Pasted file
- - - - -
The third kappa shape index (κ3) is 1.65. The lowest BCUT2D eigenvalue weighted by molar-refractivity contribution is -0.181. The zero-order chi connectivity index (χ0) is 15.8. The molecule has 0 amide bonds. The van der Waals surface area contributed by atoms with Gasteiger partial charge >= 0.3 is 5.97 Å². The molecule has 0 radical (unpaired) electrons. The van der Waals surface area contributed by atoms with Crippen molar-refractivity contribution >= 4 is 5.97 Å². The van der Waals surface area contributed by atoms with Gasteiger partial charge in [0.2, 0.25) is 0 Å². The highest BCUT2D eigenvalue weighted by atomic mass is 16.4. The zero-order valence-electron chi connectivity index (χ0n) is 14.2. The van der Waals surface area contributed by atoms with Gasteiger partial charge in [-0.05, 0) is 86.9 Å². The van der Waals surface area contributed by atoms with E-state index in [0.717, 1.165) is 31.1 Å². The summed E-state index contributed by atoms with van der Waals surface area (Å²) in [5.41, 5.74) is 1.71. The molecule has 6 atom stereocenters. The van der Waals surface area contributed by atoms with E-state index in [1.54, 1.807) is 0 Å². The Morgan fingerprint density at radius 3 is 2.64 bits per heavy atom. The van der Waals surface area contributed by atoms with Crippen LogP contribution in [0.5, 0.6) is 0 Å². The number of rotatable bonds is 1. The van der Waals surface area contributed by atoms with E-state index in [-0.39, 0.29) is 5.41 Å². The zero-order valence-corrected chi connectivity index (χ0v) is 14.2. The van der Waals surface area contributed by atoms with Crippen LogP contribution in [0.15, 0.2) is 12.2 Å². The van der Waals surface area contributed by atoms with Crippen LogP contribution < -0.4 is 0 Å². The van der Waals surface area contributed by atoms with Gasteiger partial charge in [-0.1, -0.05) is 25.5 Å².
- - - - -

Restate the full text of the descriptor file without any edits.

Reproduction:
The third kappa shape index (κ3) is 1.65. The lowest BCUT2D eigenvalue weighted by molar-refractivity contribution is -0.181. The zero-order chi connectivity index (χ0) is 15.8. The molecule has 0 amide bonds. The van der Waals surface area contributed by atoms with Gasteiger partial charge >= 0.3 is 5.97 Å². The molecule has 0 radical (unpaired) electrons. The van der Waals surface area contributed by atoms with Crippen molar-refractivity contribution >= 4 is 5.97 Å². The van der Waals surface area contributed by atoms with Gasteiger partial charge in [0.2, 0.25) is 0 Å². The highest BCUT2D eigenvalue weighted by atomic mass is 16.4. The zero-order valence-electron chi connectivity index (χ0n) is 14.2. The van der Waals surface area contributed by atoms with Gasteiger partial charge in [-0.05, 0) is 86.9 Å². The van der Waals surface area contributed by atoms with E-state index in [0.717, 1.165) is 31.1 Å². The summed E-state index contributed by atoms with van der Waals surface area (Å²) in [5.41, 5.74) is 1.71. The molecule has 6 atom stereocenters. The van der Waals surface area contributed by atoms with E-state index in [1.54, 1.807) is 0 Å². The Morgan fingerprint density at radius 3 is 2.64 bits per heavy atom. The van der Waals surface area contributed by atoms with Crippen LogP contribution in [0.5, 0.6) is 0 Å². The number of rotatable bonds is 1. The van der Waals surface area contributed by atoms with E-state index in [-0.39, 0.29) is 5.41 Å². The zero-order valence-corrected chi connectivity index (χ0v) is 14.2. The van der Waals surface area contributed by atoms with Crippen LogP contribution in [0.15, 0.2) is 12.2 Å². The van der Waals surface area contributed by atoms with Crippen LogP contribution < -0.4 is 0 Å². The van der Waals surface area contributed by atoms with Gasteiger partial charge in [-0.1, -0.05) is 25.5 Å².